In other words, there is very little distinction between physical torture and “other cruel, inhuman and degrading treatment.”   This conclusion is backed up by the  New Scientist which says research on 300 torture survivors from the former Yugoslavia shows that prisoners subjected to psychological torture  experienced just as much mental anguish (measured by rates of post-traumatic stress disorder) as those who were physically tortured.  New Scientist quotes US Senator John McCain, who was captured and tortured in Vietnam, who says:

“If he were forced to make a decision between enduring psychological or physical torture, he would not hesitate to pick the latter”.

80% of countries use torture

We tend to think that torture is practised mainly in dictatorships, former communist countries, third world countries – and by the United States at Guantanamo.  But according to Christian Davenport, Professor of Government and Politics at the University of Maryland, 80% of the countries in the world torture someone in any given year.  Although physical torture is less common in democracies, the 80% figure includes the use of psychological techniques that do not leave permanent marks or other evidence of physical trauma. Davenport says:

“Research shows that torture is depressingly common, and that democracies have led a global shift to ‘clean’ techniques that make torture harder to detect.”

Darius Rejali, professor of political science at Reed College, and an internationally recognized expert on government torture and interrogation, agrees.  In Torture and Democracy, he says that as democracy and human rights spread after World War II, so too did the use of “clean” techniques using electricity, ice, water, noise, drugs, and stress positions.  Led by the US, Britain and France, he argues that democracies not only tortured, but “set the international pace for torture”.  Perhaps it should be no surprise that after the September 11 attack on the World Trade Centre,  54 different countries  were willing to help the CIA outsource torture through the use of ‘extraordinary rendition’.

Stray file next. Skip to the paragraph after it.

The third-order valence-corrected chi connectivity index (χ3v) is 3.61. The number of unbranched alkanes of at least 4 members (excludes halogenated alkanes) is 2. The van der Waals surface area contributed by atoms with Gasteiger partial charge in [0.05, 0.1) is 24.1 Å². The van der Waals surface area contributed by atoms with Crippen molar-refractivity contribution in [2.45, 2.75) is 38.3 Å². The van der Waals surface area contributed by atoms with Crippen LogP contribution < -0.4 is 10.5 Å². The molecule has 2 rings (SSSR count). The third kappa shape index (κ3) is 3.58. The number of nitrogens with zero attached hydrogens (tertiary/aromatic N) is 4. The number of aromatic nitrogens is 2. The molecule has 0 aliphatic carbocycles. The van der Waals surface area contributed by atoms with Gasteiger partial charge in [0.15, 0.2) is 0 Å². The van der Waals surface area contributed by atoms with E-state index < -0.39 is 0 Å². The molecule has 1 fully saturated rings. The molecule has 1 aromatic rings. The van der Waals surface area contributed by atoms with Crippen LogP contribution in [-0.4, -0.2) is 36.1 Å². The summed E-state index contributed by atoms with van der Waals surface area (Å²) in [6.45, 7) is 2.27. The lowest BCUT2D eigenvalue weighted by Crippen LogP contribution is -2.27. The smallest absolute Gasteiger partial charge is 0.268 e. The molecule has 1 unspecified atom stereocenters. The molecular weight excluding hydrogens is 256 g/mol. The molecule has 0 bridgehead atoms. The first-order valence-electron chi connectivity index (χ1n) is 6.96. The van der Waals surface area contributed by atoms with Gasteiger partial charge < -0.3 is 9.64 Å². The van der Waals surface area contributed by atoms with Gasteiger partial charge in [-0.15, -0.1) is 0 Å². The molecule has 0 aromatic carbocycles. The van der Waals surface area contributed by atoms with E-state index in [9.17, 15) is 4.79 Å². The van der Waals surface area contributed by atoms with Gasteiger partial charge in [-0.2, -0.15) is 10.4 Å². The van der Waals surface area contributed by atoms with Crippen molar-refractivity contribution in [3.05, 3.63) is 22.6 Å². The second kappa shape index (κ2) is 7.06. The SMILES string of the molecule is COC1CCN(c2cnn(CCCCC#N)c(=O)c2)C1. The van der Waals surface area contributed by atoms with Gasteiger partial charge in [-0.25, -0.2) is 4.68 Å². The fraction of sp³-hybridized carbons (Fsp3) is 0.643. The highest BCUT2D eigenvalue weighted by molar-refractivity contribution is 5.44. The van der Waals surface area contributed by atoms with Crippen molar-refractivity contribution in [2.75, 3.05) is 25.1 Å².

Definition of torture

The Human Rights Data Project  says both physical and psychological torture techniques are breaches of human rights and defines torture as:

The purposeful inflicting of extreme pain, whether mental or physical, by government officials or by private individuals at the instigation of government officials. This includes the use of physical and other force by police and prison guards that is cruel, inhuman, or degrading, and deaths in custody due to tangible negligence by government officials.”

Torture in New Zealand prisons

In New Zealand, the Crimes of Torture Act was passed in 1989 and made all forms of torture illegal. This has not stopped the Corrections Department from using cruel, inhumane and degrading practices on prisoners.  For instance, every year, more than 3000 prisoners a year are forced to suffer sleep deprivation and social isolation in the At Risk cells in our prisons. Exacerbating the cruelty, this form of torture is reserved for prisoners who are already suicidal or psychologically vulnerable.  They are also humiliated by having to perform the naked squat three or four times a day.

Thousands of prisoners are also subject to a form of enhanced pharmacological torture.  Instead of being given drugs which cause pain, prison doctors in New Zealand are told to take medication off prisoners who are in pain. Section 6.1.1 of the Department’s Medicines Policy “actively discourages” doctors from prescribing opiate (pain killers), benzodiazepines (for anxiety),  ritalin (for ADHD) – or any drug which might be ‘traded’ in prison. In some prisons, this policy appears to include anti-depressants and anti-psychotic medication. In other words, prison doctors are encouraged to breach their medical ethics, ignore the welfare of their patients, and allow them to suffer.